Copyright © 2016 Kyle Walter
All rights reserved.
TABLE OF CONTENTS
INSCRIPTION / APRIL 2016
THE PERKS OF BEING A WALLFLOWER / DECEMBER 2014
VALENTINE / FEBRUARY 2016
DRIVE / SEPTEMBER 2015
ELUSIVE / DECEMBER 2013
SQUALL / FEBRUARY 2016
ZZZ / MARCH 2014
THE PILOT / DECEMBER 2015
7:43 P.M. // BANGKOK / OCTOBER 2015
SKANE / JULY 2014
COMPLACENT / MARCH 2016
TIRED EYES / FEBRUARY 2016
FREE SPEECH AS A DISGUISE FOR IGNORANCE / JANUARY 2015
THE NIGHT SKY / DECEMBER 2015
RELIGIOUS MATURATION: ISLAM|CHRISTIANITY / FEBRUARY 2014
TEMPERUS ET LOCTUM / APRIL 2016
A journey I could not have survived without the help of my family and friends, the last four years have allowed me to explore myself, my sense of understanding, my physical and emotional limits, the extent of love I am the bearer of, and I am eternally grateful to each and every person who has played a role in creating this time for as a period of growth and reflection. Forever you will be loved, forever you will be with me, no matter where the thoughts on these pages may take me in the future. Creation is a burden best shared with the Creator, and for those unlucky victims of my wild attempts at creating, I both extend my apologies and appreciation.
THE PERKS OF BEING A WALLFLOWER
I’m not sure exactly why it is that I’ve decided to start writing right now. There seems to be no grand conclusion which can be derived from this myriad of experiences we’re all exposed to and, at times, this feels helpless. More so than times, even. Time. Time is a consistent reminder of the flaws of human nature and how these flaws are perpetuated onto our daily lives. Instead of being presented with a coherent and evident solution to the problems we face, we are handed a deck of cards which all have the same number and suit on them. This illustration is a regurgitation of the phrases we are privy to hearing on a daily basis. “That’s the way it is”, or, “it is what it is”. Well that’s fucking bullshit. It is what it is, as it simultaneously is what it isn’t. Nothing comes from nothing, everything comes from everything. In the grand expanse of the world it’s unfair to claim that we have a divine right to knowledge and a holy understanding of the world we live within. Many have come before and many will come after. The emotions we exert and the relationships we build seem to last a lifetime and burn with the passion of a kerosene fire, but, in reality, they are short lived and the bad ones of both seem to be most fulfilling. There’s always talk about the sad things in our lives, the things which we considered the dark pallet of our living collection of colors. But, inherently, these things are what give us the greatest sense of validation. They feed us with the basic and very valuable nutrients which we strive for. That feeling deep in the pit of your stomach is something we strive for. The tears which slowly roll down our faces are the liquid representation of the joy we feel from pain, the joy that’s found in sorrow. We cultivate it, harvest it, use it to our advantage and manipulate our situations in order to most change our position in the community. Therefore sadness isn’t sadness at all. Sadness is a manifestation of happiness. Sadness is happiness wearing a cloak that only slightly alters its appearance. We appreciate sorrow as much as we appreciate happiness and that is the paradox which plagues human life. The things we deem the worst and most undesirable are the things our hearts and minds seek more than anything else.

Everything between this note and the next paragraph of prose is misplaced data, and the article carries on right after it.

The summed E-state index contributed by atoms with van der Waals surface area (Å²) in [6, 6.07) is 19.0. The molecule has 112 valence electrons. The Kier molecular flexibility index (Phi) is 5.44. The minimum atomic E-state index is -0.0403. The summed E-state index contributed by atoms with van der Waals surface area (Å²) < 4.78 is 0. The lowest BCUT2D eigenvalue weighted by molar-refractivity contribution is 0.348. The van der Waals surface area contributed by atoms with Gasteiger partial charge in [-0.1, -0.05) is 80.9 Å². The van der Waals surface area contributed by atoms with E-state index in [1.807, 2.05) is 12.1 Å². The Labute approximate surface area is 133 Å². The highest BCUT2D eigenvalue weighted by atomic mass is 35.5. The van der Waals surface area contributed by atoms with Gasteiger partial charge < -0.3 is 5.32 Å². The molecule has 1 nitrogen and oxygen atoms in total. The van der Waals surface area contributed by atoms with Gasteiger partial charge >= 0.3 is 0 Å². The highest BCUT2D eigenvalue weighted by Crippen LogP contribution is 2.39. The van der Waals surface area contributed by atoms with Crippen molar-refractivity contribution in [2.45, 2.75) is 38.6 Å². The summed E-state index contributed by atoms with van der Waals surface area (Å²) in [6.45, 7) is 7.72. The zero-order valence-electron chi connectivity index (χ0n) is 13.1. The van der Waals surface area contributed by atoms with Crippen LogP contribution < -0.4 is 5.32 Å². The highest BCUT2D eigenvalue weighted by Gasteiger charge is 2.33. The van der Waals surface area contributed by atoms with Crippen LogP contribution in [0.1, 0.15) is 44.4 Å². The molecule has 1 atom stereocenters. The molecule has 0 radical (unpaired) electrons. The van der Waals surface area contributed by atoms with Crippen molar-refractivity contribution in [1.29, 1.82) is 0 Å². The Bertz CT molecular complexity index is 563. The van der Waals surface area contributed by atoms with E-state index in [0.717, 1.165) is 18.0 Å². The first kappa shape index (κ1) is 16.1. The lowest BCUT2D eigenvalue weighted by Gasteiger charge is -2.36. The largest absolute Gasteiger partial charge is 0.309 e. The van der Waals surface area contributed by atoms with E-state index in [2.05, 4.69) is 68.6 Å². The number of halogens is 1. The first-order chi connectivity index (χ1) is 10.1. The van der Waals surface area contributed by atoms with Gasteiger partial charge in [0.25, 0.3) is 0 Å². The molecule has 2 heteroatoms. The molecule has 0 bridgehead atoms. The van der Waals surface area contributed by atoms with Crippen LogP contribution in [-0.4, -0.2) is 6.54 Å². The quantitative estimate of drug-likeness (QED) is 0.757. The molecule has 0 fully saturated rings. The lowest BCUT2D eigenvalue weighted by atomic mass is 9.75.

Reddened bark waterlogged acrimoniously,
Casting hatred to the icy pendants falling atop its tree,
With a bluster and a bending winter wind to howl,
Forfeit the comfort of a couch to stand in three degrees,
Warmth is merely what we envision, it seems to
Clutch tight to a wool-lined seam,
Perforated edges break bread with who you pretend to be,
All the while, reminiscence manifests in light fixtures,
Provisional glance leads to inevitable rolled dice pleas.
Blood orange clusters of cumulonimbus fluff conform to the shape of the horizon ahead, riding in perfect synchronicity with the spine of the mountains.
An alarm sounds in the passenger seat, but you let it ring, its hollow repetition a comfort alongside the bustle of the city.
Westward looks appealing, its sweet serendipity beckoning from afar. Blades of grass grow high scattered throughout the fields along the highway. The concrete turns to wooden fences and the open air breathes new life into the open car windows.
The sun sits even lower in the sky now, its blood orange magnifying to magenta as the final seconds of light trickle through the light cloud bed. Crickets sing all around, but the bass from the speakers drowns them out in their entirety.
Feet push down as pistons chirp to life and the speed limit which was once a means of protection and enforcement now fades in the distance. There’s no price tag on the feeling of jubilation achieved from merely living, but you’ll try to find it anyway.
Blue lights flicker far ahead, as is the case when you disrespect the law of the open road. Foot eases from gas and the speedometer descends at a continuous pace until it finds itself hovering in the 5mph safe zone above 45.